In vivo stable tumor-specific painting in various colors using dehalogenase-based protein-tag fluorescent ligands

Nobuyuki Kosaka, Mikako Ogawa, Peter L. Choyke, Natasha Karassina, Cesear Corona, Mark McDougall, David T. Lynch, Clifford C. Hoyt, Richard M Levenson, Georgyi V. Los, Hisataka Kobayashi

Research output: Contribution to journalArticlepeer-review

36 Scopus citations


In Vivo fluorescence cancer imaging is an important tool in understanding tumor growth and therapeutic monitoring and can be performed either with endogenously produced fluorescent proteins or with exogenously introduced fluorescent probes bound to targeting molecules. However, endogenous fluorescence proteins cannot be altered after transfection, thus requiring rederivation of cell lines for each desired color, while exogenously targeted fluorescence probes are limited by the heterogeneous expression of naturally occurring cellular targets. In this study, we adapted the dehalogenase-based protein-Tag (HaloTag) system to in Vivo cancer imaging, by introducing highly expressed HaloTag receptors (HaloTagR) in cancer cells coupled with a range of externally injected fluorophore-conjugated dehalogenase-reactive reactive linkers. Tumor nodules arising from a single transfected cell line were stably labeled with fluorescence varying in emission spectra from green to near-infrared. After establishing and validating a SHIN3 cell line stably transfected with HaloTagR (HaloTagR-SHIN3), in Vivo spectral fluorescence imaging studies were performed in live animals using a peritoneal dissemination model. The tumor nodules arising from HaloTagR-SHIN3 could be successfully labeled by four different fluorophore-conjugated HaloTag-ligands each emitting light at different wavelengths. These fluorophores could be alternated on serial imaging sessions permitting assessment of interval growth. Fluorescence was retained in histological specimens after fixation. Thus, this tagging system proves versatile both for in Vivo and in Vitro imaging without requiring modification of the underlying cell line. Thus, this strategy can overcome some of the limitations associated with the use of endogenous fluorescent proteins and exogenous targeted optical agents in current use.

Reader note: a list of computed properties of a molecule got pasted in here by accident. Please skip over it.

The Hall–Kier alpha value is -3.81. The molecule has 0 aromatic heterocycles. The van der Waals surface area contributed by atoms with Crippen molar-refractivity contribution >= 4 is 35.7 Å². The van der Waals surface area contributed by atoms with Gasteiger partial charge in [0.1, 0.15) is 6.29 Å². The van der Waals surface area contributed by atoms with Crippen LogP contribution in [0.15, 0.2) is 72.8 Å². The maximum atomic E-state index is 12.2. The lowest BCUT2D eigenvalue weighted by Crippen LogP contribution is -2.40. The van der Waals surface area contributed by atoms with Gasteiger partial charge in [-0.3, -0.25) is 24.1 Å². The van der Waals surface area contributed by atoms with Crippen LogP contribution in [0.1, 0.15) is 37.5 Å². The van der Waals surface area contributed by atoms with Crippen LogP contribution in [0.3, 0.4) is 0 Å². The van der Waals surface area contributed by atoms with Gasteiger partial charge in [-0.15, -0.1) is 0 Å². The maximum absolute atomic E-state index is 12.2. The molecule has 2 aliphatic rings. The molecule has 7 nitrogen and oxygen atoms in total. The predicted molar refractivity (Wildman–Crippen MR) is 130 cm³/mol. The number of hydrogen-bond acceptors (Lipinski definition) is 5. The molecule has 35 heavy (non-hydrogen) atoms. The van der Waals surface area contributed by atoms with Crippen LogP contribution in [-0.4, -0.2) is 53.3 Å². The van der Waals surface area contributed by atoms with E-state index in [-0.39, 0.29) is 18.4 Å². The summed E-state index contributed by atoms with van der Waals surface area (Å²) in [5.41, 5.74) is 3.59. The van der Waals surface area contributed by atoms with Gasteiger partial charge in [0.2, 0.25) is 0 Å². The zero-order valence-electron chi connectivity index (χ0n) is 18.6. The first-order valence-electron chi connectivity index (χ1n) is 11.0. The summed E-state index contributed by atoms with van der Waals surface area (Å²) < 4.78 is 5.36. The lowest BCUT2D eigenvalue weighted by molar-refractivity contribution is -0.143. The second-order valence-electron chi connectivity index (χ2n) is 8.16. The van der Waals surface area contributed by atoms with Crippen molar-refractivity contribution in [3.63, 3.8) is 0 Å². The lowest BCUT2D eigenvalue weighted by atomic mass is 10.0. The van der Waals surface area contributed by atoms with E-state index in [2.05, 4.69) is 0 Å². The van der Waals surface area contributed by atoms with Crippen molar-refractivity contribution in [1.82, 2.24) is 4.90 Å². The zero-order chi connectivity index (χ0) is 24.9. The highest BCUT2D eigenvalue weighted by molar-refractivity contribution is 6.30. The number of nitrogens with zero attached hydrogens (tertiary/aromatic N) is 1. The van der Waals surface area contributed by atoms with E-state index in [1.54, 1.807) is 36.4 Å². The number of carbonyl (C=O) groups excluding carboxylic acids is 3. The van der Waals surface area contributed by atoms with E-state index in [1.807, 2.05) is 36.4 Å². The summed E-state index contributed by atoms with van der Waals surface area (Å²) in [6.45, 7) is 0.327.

Original languageEnglish (US)
Pages (from-to)1367-1374
Number of pages8
JournalBioconjugate Chemistry
Issue number7
StatePublished - Jul 15 2009
Externally publishedYes

ASJC Scopus subject areas

  • Biotechnology
  • Bioengineering
  • Organic Chemistry
  • Pharmaceutical Science
  • Biomedical Engineering
  • Pharmacology


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